R.W. Clark's Reviews > Casino Royale

Casino Royale by Ian Fleming
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Read 2 times. Last read May 19, 2016.

Casino Royale (James Bond, #1) by Ian Fleming Casino Royale (1953)

Introduction

The following review consists of my deconstruction of this novel into what I call The Elements of 007. I describe these elements in a linear, skeletal form in the James Bond discussion group. You will see many of these elements in bold face headings.

Scene setting, Brand naming

Fleming's use of brand names is part of the fabric of 007's setting. Fleming doesn't fail to paint the scene with terms that echo somewhere in the conflict. Bond's Martini, the Vesper, is named for the violet hour of sunset. (This term is reprised in the same location, in On Her Majesty's Secret Service.) This is a quick example that actually goes to the major weakness of Casino Royale: its cloying sentimentality with the doomed heroine.

Locations, Confrontation at Cards

Casino Royale parallels Fleming's war experience of being bankrupt by a Nazi diplomat in Portugal. Beyond this, the significance of the game (either chemin de fer or baccarat) adds another element found in Bond's games of psychological strategies where the opponents play at even odds with absolute defeat. Oddly, the game requires no skill whatever.

Accomplices, Women

Bond typically (although this typical point is rarely encountered) works alone. In this first story, that point is both founded and confounded. Here, we first encounter Felix Leiter who appears quite frequently through the series. We also encounter the first of many women foils.

Unfortunately, Vesper Lynd appears as a very (literally) weak character. Fleming's lack of her development forces the narrative into weak story telling. Bond goes ga-ga over her, even to the point of his (their) resignation from the service and his proposed marriage to her. Progressing into this narrative cul-de-sac, Fleming fumbles on by making her a double agent, and then compounds his poverty by having her commit suicide. This weak writing occupies the fourth act of a three act shaped story.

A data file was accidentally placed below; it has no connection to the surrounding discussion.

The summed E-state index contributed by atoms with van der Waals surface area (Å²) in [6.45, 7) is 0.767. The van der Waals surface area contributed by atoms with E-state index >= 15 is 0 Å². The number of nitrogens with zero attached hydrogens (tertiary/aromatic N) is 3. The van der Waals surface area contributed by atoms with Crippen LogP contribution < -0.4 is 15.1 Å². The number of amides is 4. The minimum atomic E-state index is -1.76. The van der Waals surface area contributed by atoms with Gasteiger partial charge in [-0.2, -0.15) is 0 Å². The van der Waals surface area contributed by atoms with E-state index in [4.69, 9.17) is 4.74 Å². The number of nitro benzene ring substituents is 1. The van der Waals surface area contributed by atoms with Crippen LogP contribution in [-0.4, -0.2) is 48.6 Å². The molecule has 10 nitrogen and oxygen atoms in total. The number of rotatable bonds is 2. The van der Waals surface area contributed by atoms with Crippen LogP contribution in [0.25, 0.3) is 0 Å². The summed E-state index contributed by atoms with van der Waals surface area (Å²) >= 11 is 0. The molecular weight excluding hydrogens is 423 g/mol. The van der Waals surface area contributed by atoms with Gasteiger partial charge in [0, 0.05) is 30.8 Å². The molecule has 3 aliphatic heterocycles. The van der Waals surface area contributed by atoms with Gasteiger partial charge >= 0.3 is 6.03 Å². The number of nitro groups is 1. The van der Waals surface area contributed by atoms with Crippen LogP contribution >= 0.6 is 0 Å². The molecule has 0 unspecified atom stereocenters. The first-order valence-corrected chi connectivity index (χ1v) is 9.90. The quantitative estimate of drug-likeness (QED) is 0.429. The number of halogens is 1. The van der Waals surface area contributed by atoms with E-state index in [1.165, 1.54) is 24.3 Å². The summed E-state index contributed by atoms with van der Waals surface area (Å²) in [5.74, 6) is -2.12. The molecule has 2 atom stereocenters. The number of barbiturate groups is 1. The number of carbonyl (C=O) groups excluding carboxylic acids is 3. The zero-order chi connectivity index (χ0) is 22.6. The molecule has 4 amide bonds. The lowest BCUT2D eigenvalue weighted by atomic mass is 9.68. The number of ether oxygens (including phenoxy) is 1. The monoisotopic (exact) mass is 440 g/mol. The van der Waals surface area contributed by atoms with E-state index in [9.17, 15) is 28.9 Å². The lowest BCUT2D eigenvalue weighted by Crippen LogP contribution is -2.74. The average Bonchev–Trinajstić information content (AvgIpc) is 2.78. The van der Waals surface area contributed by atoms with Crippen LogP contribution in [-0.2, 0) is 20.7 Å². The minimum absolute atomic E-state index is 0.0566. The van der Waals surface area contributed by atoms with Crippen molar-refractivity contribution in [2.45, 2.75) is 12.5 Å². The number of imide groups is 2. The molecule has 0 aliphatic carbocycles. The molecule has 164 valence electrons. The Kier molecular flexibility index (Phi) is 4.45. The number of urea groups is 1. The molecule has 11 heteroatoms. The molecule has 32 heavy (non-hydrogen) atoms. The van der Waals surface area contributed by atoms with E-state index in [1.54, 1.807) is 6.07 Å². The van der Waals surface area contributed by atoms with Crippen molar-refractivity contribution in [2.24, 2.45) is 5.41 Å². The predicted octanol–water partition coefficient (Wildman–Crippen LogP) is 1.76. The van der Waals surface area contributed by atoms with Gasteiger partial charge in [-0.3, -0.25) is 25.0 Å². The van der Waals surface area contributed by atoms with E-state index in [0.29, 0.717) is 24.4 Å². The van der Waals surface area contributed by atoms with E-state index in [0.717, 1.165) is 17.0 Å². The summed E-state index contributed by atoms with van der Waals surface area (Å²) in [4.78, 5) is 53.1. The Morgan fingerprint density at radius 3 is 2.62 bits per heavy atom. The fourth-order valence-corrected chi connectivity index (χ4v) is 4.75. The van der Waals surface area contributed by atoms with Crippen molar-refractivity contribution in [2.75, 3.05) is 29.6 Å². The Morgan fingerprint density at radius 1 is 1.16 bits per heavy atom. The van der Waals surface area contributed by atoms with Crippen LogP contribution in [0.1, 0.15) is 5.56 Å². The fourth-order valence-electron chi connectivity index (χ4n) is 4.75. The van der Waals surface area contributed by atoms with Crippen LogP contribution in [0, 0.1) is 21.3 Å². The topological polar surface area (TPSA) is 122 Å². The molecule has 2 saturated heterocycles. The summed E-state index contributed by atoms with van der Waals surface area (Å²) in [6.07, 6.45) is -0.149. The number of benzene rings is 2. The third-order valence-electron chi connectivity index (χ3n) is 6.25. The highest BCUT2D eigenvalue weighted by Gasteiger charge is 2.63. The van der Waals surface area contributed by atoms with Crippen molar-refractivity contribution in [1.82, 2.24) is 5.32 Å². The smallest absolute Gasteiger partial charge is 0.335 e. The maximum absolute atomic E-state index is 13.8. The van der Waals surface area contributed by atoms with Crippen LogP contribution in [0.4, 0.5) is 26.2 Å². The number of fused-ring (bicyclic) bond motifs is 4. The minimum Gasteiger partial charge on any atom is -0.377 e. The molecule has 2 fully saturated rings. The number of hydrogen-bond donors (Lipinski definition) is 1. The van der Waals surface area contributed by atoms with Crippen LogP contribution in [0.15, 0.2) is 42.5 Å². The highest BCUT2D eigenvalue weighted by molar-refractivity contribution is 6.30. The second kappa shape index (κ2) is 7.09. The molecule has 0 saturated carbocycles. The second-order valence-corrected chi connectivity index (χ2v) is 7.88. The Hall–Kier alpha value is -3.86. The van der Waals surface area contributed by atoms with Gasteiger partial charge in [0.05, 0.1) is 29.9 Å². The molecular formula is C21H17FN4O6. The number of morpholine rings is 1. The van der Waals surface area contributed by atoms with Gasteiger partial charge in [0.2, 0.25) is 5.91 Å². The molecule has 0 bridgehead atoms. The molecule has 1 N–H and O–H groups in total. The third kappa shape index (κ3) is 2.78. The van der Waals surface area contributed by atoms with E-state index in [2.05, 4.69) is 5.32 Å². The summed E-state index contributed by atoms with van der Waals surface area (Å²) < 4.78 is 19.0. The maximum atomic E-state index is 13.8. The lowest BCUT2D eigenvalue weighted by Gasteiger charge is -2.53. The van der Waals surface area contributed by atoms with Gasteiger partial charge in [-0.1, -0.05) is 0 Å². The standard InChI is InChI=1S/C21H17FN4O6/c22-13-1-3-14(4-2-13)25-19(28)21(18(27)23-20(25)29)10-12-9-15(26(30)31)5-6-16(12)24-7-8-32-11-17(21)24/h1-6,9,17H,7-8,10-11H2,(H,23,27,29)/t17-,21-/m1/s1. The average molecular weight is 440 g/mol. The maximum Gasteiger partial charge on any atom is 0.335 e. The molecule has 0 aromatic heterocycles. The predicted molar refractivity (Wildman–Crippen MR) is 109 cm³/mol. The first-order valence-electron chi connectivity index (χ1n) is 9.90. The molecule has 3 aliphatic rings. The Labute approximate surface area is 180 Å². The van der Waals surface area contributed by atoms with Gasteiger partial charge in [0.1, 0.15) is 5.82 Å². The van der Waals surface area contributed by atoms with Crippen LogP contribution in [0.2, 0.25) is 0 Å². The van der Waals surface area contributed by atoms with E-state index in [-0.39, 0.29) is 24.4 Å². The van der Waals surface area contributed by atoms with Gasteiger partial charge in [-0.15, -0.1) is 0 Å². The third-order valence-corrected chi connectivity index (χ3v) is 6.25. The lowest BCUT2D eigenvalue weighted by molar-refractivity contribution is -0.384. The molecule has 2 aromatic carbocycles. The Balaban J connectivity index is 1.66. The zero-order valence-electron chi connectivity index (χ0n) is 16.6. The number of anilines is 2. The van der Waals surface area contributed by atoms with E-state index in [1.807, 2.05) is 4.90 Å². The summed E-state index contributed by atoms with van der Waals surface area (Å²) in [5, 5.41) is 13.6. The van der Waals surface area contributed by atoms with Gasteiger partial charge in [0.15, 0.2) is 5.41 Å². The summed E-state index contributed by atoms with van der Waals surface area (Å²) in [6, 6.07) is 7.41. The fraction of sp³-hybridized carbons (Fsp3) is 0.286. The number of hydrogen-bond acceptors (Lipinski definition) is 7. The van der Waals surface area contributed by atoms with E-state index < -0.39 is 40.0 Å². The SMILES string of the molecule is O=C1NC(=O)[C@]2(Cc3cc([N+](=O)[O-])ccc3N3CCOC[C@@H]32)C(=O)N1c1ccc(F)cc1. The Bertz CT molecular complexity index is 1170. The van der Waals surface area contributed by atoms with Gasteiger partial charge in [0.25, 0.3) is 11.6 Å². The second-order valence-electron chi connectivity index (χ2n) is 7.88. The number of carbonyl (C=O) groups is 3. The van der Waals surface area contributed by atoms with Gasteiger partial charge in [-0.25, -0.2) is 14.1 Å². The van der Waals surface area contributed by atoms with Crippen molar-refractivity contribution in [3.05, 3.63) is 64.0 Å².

Collateral Damage, Stooges

Along the minor paths of 007 elements, we come to collateral damage in the form of the two bumbling Bulgarians who blow themselves up. Bond's encounters with Le Chiffre's stooges is more challenging and perfectly gives the authentic sense of Bond's loss of control. So, it appears that Fleming gives us a set-up of bumbling opposition to then produce highly skilled opponents.

Flashback, Exposition, Limited Point of View

Fleming's early use of flashback arrives as full blown episodes, another weakness that changes the narrative arc back against itself … especially when the novel also contains exposition. These two elements are basic to Fleming's writing. Over the years, the flashback fades to quick observations from another character's limited point of view. Through those same years, Fleming often returns to exposition for plot outlining (explaining the mechanics of the Bond's challenge). Unfortunately, here in Casino Royale, Fleming chooses to expound upon the cloying philosophy of “The Nature of Evil,” how-to-play-Baccarat, and the recipe of the Bond Martini. This is very heavy load of exposition.

Bond's Martini is given an historical pass as this fabled drink entered the 007 canon, the how-to-play-Baccarat serves the average reader with its economy of writing, but the philosophy is trite (as Bond admits later). It is fine that Bond reconciles this point, but he shows little concern for it (doesn't live it) in this story—aside as a sophomoric conceit. However, in later stories, Bond frequently visits the philosophy's basic tenets that finds him visiting his qualms between the distinctions of cold and hot blooded killing.

Confrontation with Enemy, Injuries, M

Le Chiffre introduces the ultimate assault against masculinity. Although it is shrouded in elliptical writing to suit the tastes of readers of the early 50s, Fleming's descriptive writing leaves little doubt to the nature of torture. Bond's assault and recovery span an anguished, cloying path of writing that expresses fear, but doesn't really visit it. Bond fantasizes about a different life, but he fails to examine his necessary abandonment of the narcotic of juvenile power that M panders him with.

M is encountered only briefly through the series. M is infrequently offered as avuncular, but his mask at these times is put on to serve himself. Bond fully recognizes this mask. At regular intervals (early in the narrative), M sets the wheels in motion to relieve Bond of his torpor, or to send him to recuperation. To M, the 00s are expendable, who survive with a limited shelf-life before the dissolution through their addictions erodes their utility.

The major interaction between protagonist and antagonist occurs across the Baccarat table. This interaction calibrates Bond's future tactics. In Casino Royale, Fleming adroitly introduces the fiction of physical security within a civilized society when Bond finds a gun held against the base of his spine while sitting at the game. This combined with the torture emphasizes the threat of emasculation that more motivates Bond than patriotism or justice.

In Conclusion

Casino Royale exhibits many of what I identify as the elements of 007. Their contribution in each title within the 007 series may differ, but Casino Royale exhibits them clearly and without alteration when viewed from the last book of Fleming's work.
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Reading Progress

Finished Reading
Started Reading
May 19, 2016 – Shelved
May 19, 2016 – Finished Reading
October 2, 2016 – Shelved as: pulp-and-mystery

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